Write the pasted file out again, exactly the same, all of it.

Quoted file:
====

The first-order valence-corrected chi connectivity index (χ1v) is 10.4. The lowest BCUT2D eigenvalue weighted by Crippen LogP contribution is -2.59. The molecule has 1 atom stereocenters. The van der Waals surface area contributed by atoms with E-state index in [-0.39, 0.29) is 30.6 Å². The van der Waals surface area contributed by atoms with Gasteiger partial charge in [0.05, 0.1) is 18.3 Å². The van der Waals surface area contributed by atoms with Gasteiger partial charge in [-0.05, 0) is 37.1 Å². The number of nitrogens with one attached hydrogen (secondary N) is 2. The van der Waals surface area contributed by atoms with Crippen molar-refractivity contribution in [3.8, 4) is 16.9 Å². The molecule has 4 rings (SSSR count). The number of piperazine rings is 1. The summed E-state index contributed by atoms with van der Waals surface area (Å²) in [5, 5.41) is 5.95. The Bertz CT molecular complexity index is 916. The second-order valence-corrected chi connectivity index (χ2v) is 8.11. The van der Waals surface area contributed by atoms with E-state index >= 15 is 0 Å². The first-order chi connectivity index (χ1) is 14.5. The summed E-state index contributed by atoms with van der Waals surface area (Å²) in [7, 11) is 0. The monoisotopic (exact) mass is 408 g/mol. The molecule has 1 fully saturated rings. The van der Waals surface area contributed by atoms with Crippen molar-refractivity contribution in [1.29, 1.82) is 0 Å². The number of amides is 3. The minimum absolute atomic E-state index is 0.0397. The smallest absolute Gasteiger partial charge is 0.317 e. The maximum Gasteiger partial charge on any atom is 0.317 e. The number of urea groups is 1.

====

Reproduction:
The first-order valence-corrected chi connectivity index (χ1v) is 10.4. The lowest BCUT2D eigenvalue weighted by Crippen LogP contribution is -2.59. The molecule has 1 atom stereocenters. The van der Waals surface area contributed by atoms with E-state index in [-0.39, 0.29) is 30.6 Å². The van der Waals surface area contributed by atoms with Gasteiger partial charge in [0.05, 0.1) is 18.3 Å². The van der Waals surface area contributed by atoms with Gasteiger partial charge in [-0.05, 0) is 37.1 Å². The number of nitrogens with one attached hydrogen (secondary N) is 2. The van der Waals surface area contributed by atoms with Crippen molar-refractivity contribution in [3.8, 4) is 16.9 Å². The molecule has 4 rings (SSSR count). The number of piperazine rings is 1. The summed E-state index contributed by atoms with van der Waals surface area (Å²) in [5, 5.41) is 5.95. The Bertz CT molecular complexity index is 916. The second-order valence-corrected chi connectivity index (χ2v) is 8.11. The van der Waals surface area contributed by atoms with E-state index >= 15 is 0 Å². The first-order chi connectivity index (χ1) is 14.5. The summed E-state index contributed by atoms with van der Waals surface area (Å²) in [7, 11) is 0. The monoisotopic (exact) mass is 408 g/mol. The molecule has 1 fully saturated rings. The van der Waals surface area contributed by atoms with Crippen molar-refractivity contribution in [1.29, 1.82) is 0 Å². The number of amides is 3. The minimum absolute atomic E-state index is 0.0397. The smallest absolute Gasteiger partial charge is 0.317 e. The maximum Gasteiger partial charge on any atom is 0.317 e. The number of urea groups is 1.